I see a lot of potential in ESO, and will probably try it after launch, but the point here is that as the clock ticks down it seems like the core design here has primed them for failure.

Paragraph 2 * 'Patience is definitely needed'

Paragraph 6 * '...the most adrenaline pumping experience'

I'm still worried that this game is going to go the way of Warhammer Online i.e end up splitting the server population between the PvP zone and the PvE. They really should have integrated both a lot more so that there's a sense of constant warfare rather than 'go to this area where fighting is allowed'.

They need to promote smaller skirmishes as a viable way of making a difference also. Warhammer was actually amazing when you could get a good 10v10 or even 5v5 fight in the lakes before a zerg blob would roll up and consume everything.

ron1n:
They need to promote smaller skirmishes as a viable way of making a difference also. Warhammer was actually amazing when you could get a good 10v10 or even 5v5 fight in the lakes before a zerg blob would roll up and consume everything.

Exactly that happens naturally, very little of the fighting I actually did was taking keeps. That on average took the longest time but in that case it was more of "hold, advance, hold, advance, fall back, hold, advance" until someone won.

Smaller field battles at resource points or just out in the open were common and more than a few groups would start fortifying hill positions in preparation for such encounters. In many ways the smaller skirmishes were the most significant way to make a difference as cutting off the stream of reinforcements to a fort was considered (at least by me) essential.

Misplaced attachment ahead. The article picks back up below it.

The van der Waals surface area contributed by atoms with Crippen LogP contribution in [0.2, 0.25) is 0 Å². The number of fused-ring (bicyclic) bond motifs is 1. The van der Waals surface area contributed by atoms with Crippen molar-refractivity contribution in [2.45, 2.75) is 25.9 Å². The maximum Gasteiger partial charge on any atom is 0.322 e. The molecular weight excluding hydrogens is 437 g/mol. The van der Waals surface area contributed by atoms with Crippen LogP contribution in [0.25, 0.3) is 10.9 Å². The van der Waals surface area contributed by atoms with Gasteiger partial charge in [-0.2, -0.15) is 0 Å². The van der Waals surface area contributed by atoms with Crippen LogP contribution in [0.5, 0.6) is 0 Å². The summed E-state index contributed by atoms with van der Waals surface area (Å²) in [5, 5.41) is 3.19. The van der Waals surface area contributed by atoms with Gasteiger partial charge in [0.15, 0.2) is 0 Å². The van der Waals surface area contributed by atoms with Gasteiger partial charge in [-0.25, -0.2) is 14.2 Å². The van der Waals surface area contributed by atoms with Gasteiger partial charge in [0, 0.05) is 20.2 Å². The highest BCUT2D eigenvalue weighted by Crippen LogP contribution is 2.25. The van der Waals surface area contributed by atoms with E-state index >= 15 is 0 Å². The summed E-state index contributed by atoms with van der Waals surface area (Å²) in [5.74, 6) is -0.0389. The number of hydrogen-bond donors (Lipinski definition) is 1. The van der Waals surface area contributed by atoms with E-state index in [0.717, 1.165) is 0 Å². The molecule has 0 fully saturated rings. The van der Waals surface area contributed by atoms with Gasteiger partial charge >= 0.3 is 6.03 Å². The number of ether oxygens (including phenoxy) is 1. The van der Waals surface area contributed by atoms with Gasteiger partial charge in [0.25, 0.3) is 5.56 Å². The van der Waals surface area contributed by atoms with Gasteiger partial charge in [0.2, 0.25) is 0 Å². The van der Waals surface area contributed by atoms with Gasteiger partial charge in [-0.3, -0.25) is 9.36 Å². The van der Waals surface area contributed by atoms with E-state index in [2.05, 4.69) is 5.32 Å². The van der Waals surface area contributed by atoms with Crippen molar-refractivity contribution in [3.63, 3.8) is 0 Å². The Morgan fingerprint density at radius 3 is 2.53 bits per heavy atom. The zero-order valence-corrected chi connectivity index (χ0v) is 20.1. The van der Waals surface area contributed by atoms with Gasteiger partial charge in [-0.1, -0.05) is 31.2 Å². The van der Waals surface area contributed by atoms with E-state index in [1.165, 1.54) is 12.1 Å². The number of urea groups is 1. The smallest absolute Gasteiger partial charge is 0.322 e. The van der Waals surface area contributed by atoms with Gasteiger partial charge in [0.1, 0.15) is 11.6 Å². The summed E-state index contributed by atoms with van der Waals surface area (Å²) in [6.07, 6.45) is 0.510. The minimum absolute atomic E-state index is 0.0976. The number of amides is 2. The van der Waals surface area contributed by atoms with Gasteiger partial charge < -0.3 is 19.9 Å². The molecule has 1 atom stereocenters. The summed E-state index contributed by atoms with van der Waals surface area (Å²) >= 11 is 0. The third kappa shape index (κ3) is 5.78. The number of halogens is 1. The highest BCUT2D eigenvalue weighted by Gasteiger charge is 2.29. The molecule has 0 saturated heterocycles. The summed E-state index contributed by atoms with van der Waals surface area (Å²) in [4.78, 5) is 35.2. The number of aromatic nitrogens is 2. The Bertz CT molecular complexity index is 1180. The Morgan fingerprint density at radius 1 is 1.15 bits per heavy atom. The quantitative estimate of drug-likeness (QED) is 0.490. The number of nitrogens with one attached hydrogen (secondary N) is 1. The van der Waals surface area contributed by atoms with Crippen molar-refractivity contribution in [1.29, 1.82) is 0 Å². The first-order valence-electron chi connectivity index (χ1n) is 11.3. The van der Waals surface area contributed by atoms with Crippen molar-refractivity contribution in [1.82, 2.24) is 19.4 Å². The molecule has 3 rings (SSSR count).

If the game looked at all like it's artwork, it'd be one amazing stylized game.

I've been in the beta for several sessions and the game is disappointing on so many levels. Every time I boot it up for another beta session its small problems keep piling up in bigger problems.

Ignoring the pve issues you can understand my disappointment when pvp the most touted of ESO features is lacking balance with slow combat and a lack of genuine player skill required.

A big part of the problems this game has imo is its combat engine. Without any collision detection, player accuracy requirement, expanded hotbars, unabundant hud, and slow pacing the games combat as a whole feels weak with victory going to the larger zerg.

The scrollocaust is here gentlemen.

From what I've seen this ESO PvP map is very much like Guild Wars 2's WvW. After watching Angry Joe's vid, I'd say there are some improvements over WvW, most importantly the size of the map and its extra content; but other things seem just awkward. The whole ressing with soul gems and the destructible walls seeming more aesthetic than actually having a positive impact on battle, to name a few. I'm still keeping my eye on ESO, but I'm not at all convinced yet.

So the only way to take a fort is through siege? That's little disappointing I'd would of liked to see a more stealthy option like infiltration. Being able to sneak in and sabotage things.

You had me "siege warfare". That sounds epic as hell.